The other day I received an email through the National Catholic Worker email list that announced the celebration of ten years of ministry for the Oscar Romero Catholic Worker House in Oklahoma City. Robert Waldrop began the email with this: "On July 29, 1999, I made a sign -- 'Oscar Romero Catholic Worker House' and put it on our front door, and the very next morning, a homeless person knocked on the door and asked for breakfast. As I fixed us breakfast, I found myself thinking, 'I guess this is what this is all about.'" That IS the way of the Catholic Worker - going out with humility and with a servant's heart, working to heal a bruised world.
In my peacemaking travels I have had the good fortune to become familiar with people directly involved with the Catholic Worker Movement. Born out of a collaboration between Dorothy Day and Peter Maurin in 1932, the first issue of the Catholic Worker paper was sold at a Communist Party May Day rally in New York City's Union Square. Although the paper's circulation took a dive as the far off Spanish Civil War (thanks for the correction) and WWII gripped the United States, it never wavered from its firm base in Christian pacifism (Catholic Workers have never been known for pandering). The movement has stood rock steady in its witness, resisting Cold War hysteria and opposing the war on Vietnam, and most recently the wars on Iraq and Afghanistan. It has also opposed nuclear weapons, the ultimate violence of all.
But in the midst of its witness and resistance to war and every other form of injustice, the Catholic Worker has served people in need, showing boundless mercy. And therein lies the model that the church (as a whole) has only partially embraced, the model of the Biblical scripture from Micah (6:8) that asks, "...what does the Lord require of you but to do justice, and to love kindness, and to walk humbly with our God?" For those of us trying so hard to walk the road of peacemakers, this pretty well sums things up for me; it is the ultimate balance of justice, mercy and humility.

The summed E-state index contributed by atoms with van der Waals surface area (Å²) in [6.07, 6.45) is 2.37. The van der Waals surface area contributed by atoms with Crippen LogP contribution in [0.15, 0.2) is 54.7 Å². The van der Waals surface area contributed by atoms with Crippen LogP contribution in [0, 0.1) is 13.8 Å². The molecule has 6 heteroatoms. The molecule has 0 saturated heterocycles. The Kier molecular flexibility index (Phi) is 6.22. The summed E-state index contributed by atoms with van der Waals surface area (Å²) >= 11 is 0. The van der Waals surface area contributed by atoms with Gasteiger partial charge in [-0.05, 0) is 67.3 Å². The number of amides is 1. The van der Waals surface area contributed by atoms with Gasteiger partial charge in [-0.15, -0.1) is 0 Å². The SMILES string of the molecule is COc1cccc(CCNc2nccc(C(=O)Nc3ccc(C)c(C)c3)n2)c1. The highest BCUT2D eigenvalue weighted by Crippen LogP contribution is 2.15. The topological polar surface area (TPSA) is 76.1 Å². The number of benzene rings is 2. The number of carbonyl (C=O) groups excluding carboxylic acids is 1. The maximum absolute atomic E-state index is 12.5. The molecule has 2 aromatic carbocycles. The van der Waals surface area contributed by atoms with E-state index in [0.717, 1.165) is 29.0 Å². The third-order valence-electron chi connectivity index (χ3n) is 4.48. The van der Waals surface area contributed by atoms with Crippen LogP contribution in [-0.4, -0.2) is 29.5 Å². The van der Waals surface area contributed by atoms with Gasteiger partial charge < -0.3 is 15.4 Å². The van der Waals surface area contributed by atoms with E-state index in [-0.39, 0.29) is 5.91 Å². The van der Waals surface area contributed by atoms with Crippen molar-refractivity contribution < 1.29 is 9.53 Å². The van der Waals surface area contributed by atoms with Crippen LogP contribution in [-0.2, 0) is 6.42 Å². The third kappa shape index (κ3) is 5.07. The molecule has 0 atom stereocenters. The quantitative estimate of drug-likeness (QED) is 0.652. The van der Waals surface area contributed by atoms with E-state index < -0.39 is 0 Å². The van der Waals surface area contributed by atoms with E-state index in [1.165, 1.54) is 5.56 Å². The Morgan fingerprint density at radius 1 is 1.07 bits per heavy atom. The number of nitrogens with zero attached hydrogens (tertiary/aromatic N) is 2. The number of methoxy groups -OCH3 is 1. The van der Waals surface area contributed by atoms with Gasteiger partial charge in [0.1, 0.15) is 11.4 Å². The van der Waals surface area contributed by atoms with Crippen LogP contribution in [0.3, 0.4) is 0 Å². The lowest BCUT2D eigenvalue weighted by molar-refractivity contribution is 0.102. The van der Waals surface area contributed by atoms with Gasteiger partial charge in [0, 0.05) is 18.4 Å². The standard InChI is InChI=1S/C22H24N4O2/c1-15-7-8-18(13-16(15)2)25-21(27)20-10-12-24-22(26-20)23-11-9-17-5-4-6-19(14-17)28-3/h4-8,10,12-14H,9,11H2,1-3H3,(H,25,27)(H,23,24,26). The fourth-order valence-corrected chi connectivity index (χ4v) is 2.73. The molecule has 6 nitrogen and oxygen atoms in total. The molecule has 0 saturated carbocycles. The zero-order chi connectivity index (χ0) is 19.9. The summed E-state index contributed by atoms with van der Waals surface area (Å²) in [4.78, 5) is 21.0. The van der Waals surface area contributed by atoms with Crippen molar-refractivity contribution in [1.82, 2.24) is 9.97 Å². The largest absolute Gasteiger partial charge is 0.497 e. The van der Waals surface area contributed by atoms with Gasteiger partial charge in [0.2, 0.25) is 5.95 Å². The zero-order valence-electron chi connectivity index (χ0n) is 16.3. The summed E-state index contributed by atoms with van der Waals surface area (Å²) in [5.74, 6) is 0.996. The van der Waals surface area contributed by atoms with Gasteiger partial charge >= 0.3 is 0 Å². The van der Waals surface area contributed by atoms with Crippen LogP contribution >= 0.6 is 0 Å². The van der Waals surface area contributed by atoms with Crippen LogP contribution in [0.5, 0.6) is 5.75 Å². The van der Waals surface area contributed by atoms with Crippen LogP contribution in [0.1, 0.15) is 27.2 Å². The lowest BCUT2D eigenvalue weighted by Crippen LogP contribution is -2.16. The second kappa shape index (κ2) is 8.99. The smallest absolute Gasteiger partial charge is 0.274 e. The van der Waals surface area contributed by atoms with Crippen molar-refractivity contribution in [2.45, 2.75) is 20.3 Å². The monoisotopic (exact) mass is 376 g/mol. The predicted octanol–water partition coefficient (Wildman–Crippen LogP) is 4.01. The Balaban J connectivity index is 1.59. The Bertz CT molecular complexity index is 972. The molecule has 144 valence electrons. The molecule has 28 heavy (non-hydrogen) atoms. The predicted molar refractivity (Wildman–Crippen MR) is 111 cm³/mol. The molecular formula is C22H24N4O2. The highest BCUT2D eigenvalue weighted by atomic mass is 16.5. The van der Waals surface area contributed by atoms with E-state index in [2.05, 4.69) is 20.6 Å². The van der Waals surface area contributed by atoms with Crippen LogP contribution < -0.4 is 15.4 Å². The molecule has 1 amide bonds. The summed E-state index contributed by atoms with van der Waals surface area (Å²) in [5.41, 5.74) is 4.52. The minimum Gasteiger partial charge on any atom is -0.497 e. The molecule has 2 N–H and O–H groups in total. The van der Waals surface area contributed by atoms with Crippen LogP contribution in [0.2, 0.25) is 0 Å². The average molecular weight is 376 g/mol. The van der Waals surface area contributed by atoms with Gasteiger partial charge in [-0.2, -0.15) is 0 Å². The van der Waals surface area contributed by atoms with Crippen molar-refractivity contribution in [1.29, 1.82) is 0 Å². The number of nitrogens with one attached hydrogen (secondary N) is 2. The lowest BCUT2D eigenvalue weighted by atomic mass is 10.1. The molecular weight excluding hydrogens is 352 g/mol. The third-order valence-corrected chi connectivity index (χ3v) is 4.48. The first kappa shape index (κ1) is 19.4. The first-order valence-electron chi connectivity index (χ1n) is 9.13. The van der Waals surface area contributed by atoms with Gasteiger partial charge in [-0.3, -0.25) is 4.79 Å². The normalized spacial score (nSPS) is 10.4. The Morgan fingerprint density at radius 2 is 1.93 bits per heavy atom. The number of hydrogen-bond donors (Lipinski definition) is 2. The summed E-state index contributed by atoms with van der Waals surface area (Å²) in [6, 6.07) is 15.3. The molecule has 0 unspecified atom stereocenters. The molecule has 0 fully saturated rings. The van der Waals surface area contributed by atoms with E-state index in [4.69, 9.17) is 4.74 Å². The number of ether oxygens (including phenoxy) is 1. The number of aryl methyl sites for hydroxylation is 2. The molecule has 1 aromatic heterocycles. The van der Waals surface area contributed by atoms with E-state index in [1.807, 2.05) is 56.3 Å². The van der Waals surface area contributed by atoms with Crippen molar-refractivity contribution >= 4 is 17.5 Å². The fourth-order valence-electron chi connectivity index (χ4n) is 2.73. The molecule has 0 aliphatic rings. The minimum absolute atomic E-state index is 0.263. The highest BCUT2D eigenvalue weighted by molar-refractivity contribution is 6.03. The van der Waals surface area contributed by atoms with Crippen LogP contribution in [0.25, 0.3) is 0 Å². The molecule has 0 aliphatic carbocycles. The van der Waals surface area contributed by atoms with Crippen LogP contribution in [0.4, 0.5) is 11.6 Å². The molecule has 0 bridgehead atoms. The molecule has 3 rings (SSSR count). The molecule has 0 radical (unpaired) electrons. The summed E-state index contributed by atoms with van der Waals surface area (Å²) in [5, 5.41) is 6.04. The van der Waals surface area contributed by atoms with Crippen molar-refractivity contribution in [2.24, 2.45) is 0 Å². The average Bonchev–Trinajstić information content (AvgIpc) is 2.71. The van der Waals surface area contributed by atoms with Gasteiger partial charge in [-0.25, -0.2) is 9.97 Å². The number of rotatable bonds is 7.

The Catholic Worker Movement is grounded in a firm belief in the God-given dignity of every person and has opposed every possible injustice you might imagine, including racism, anti-Semitism and the vast disparities of societal wealth. Tom Cornell summarized the goal of the movement quite well when he referred to it as creating, "a society..." that has "...no place for economic exploitation or war, for racial, gender or religious discrimination, but would be marked by a cooperative social order without extremes of wealth and poverty and a nonviolent approach to legitimate defense and conflict resolution."
Both Dorothy and Peter would be aghast at the state of the world today, and the church's complicity in it, but I am sure that they would be pleased with the Catholic Worker's continued, faithful commitment "to nonviolence, voluntary poverty, prayer, and hospitality for the homeless, exiled, hungry and forsaken" in our midst. There are many lessons to be learned from this most humble, hard-working group of people. They are worthy of our support, and yet they ask for little.
Click here to find a Catholic Worker community near you. You can help financially, or volunteer your time, as well as donate needed supplies. They are present in 38 states in the U.S., and 8 other countries.
And so I give thanks for a community of peacemakers that has been a model for all of us for over 76 years (since 1933). Here's hoping that we can someday create that "cooperative social order without extremes of wealth and poverty and a nonviolent approach to legitimate defense and conflict resolution" (Tom Cornell's quote) so that the Catholic Worker can take a well-deserved rest.
Click here to check out the Catholic Worker Web site.